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The cup thing allows thermal transfer to black thing which when gets hot trips switch adding resisters lowering charge current to trickle not to overcharge battery. Then red led lights, and is reset by pushing white slide towards bottom base. It is not glued it is pressure fit on bottom of black thermal switch and has a little thermal grease like heat sink compound. Should come apart if you pull hard enough maybe need to use pliers.
I had a similar problem. I found that the cable from the transformer to the iron had an open in it. There are two spots where this mainly happens. At the transformer connector, or and probably this is it, at the iron entrance, You can remove the heater on the iron and take a voltmeter and see if you have power there. I found on mine that there was an open. I removed my cable, cut off the end at the iron and re-installed it. It was not easy but I managed to get it repaired. This is a kinda trial and error thing, mostly cables fail at the strain reliefs, this is where there is the most play in the system, and the constant flexing eventually breaks a wire. There are a number of places to get replacement cables, etc. Here is the one I use www.
eaesales.com . Please let me know if this has helped.
The problem is very likely to be a burn-out heating element in your soldering iron: it will now be open-circuit and you can verify this by using a multimeter on the resistance measuring range. Hope it helps.
That is normal for a soldering gun especially if you are using acid core solder. I do a lot of soldering with rosin core & have to change the tip about every 6-8 months. Just get a couple of new tips. Rick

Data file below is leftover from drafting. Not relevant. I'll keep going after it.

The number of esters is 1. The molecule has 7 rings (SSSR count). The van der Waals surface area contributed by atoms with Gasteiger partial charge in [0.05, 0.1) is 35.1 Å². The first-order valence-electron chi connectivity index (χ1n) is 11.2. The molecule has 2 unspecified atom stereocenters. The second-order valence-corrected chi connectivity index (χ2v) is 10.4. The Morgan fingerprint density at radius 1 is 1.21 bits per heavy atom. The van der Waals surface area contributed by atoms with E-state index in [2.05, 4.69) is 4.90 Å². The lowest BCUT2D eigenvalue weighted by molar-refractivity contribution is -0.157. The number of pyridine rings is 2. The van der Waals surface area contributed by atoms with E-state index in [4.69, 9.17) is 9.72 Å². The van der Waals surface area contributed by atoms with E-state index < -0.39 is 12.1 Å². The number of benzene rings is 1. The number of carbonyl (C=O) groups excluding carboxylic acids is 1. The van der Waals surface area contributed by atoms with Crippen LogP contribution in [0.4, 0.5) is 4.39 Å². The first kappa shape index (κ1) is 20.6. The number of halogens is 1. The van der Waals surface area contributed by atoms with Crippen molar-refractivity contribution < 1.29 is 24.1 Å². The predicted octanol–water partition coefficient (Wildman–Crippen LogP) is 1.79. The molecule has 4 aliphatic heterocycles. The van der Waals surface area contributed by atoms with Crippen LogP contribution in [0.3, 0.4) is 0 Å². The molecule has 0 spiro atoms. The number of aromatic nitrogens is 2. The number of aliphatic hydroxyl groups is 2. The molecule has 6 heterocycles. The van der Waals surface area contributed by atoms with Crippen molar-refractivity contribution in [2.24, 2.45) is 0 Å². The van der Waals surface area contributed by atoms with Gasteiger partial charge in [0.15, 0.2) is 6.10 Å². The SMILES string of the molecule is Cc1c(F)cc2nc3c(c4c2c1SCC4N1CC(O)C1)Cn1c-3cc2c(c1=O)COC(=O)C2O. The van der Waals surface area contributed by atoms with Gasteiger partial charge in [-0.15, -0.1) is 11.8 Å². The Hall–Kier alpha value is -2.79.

You have burned out residue on the tip. Clead it off with a damp cloth when the iron is hot. If this doesn't get it all, use steel wool. Immediately afterwards, get flux & solder onto the tip or it will get coated again.
Sorry, this iron will not do the job. Yes the temp is higher than the solder, but once you touch it to the work, the heat is gone in Aluminim as it conducts heat at a very high rate. You need more wattage AND the upper heat level. A flame powered tool might be more appropriate. Contact Weller on their web site for recomendation
Anti-Static Protection: If you're interested in soldering a lot of static-sensitive parts (e.g. CMOS chips or MOSFET transistors), more advanced and expensive soldering iron stations use static-dissipative
materials in their construction to ensure that static does not build up on the iron itself. You may see these listed as "ESD safe" (electrostatic discharge proof). The cheapest irons won't necessarily be ESD-safe but never the less will still probably perform perfectly well in most hobby or educational applications if you take the usual anti-static precautions when handling the components. The tip would need to be well earthed (grounded) in these circumstances.